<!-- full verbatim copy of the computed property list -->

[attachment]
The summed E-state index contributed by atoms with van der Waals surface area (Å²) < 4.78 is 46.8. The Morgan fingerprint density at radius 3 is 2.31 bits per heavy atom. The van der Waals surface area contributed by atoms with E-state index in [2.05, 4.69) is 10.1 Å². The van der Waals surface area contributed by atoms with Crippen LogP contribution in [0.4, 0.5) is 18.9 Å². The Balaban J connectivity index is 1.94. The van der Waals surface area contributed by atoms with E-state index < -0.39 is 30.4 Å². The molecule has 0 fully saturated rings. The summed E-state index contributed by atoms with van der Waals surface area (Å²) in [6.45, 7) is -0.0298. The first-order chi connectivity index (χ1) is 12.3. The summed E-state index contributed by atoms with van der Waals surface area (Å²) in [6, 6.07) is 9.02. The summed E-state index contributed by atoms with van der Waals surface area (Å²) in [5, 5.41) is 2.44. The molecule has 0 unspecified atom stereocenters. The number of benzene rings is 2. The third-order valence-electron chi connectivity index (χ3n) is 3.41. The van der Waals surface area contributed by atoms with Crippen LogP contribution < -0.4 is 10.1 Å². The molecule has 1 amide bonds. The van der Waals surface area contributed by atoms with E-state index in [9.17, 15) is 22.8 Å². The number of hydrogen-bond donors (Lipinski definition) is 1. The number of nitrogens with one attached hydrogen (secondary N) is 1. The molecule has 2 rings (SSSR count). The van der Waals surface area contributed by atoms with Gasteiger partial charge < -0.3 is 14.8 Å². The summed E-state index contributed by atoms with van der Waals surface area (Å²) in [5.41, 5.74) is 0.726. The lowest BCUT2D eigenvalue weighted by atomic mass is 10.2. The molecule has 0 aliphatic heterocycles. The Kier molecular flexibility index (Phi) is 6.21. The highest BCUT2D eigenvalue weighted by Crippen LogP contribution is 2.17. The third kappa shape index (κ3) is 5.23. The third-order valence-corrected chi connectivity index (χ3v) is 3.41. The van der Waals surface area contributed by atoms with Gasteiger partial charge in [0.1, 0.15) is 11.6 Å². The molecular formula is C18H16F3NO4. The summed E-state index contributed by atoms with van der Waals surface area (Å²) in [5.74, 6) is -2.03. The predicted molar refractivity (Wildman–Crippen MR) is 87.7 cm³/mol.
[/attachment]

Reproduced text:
The summed E-state index contributed by atoms with van der Waals surface area (Å²) < 4.78 is 46.8. The Morgan fingerprint density at radius 3 is 2.31 bits per heavy atom. The van der Waals surface area contributed by atoms with E-state index in [2.05, 4.69) is 10.1 Å². The van der Waals surface area contributed by atoms with Crippen LogP contribution in [0.4, 0.5) is 18.9 Å². The Balaban J connectivity index is 1.94. The van der Waals surface area contributed by atoms with E-state index < -0.39 is 30.4 Å². The molecule has 0 fully saturated rings. The summed E-state index contributed by atoms with van der Waals surface area (Å²) in [6.45, 7) is -0.0298. The first-order chi connectivity index (χ1) is 12.3. The summed E-state index contributed by atoms with van der Waals surface area (Å²) in [6, 6.07) is 9.02. The summed E-state index contributed by atoms with van der Waals surface area (Å²) in [5, 5.41) is 2.44. The molecule has 0 unspecified atom stereocenters. The number of benzene rings is 2. The third-order valence-electron chi connectivity index (χ3n) is 3.41. The van der Waals surface area contributed by atoms with Crippen LogP contribution < -0.4 is 10.1 Å². The molecule has 1 amide bonds. The van der Waals surface area contributed by atoms with E-state index in [9.17, 15) is 22.8 Å². The number of hydrogen-bond donors (Lipinski definition) is 1. The number of nitrogens with one attached hydrogen (secondary N) is 1. The molecule has 2 rings (SSSR count). The van der Waals surface area contributed by atoms with Gasteiger partial charge < -0.3 is 14.8 Å². The summed E-state index contributed by atoms with van der Waals surface area (Å²) in [5.41, 5.74) is 0.726. The lowest BCUT2D eigenvalue weighted by atomic mass is 10.2. The molecule has 0 aliphatic heterocycles. The Kier molecular flexibility index (Phi) is 6.21. The highest BCUT2D eigenvalue weighted by Crippen LogP contribution is 2.17. The third kappa shape index (κ3) is 5.23. The third-order valence-corrected chi connectivity index (χ3v) is 3.41. The van der Waals surface area contributed by atoms with Gasteiger partial charge in [0.1, 0.15) is 11.6 Å². The molecular formula is C18H16F3NO4. The summed E-state index contributed by atoms with van der Waals surface area (Å²) in [5.74, 6) is -2.03. The predicted molar refractivity (Wildman–Crippen MR) is 87.7 cm³/mol.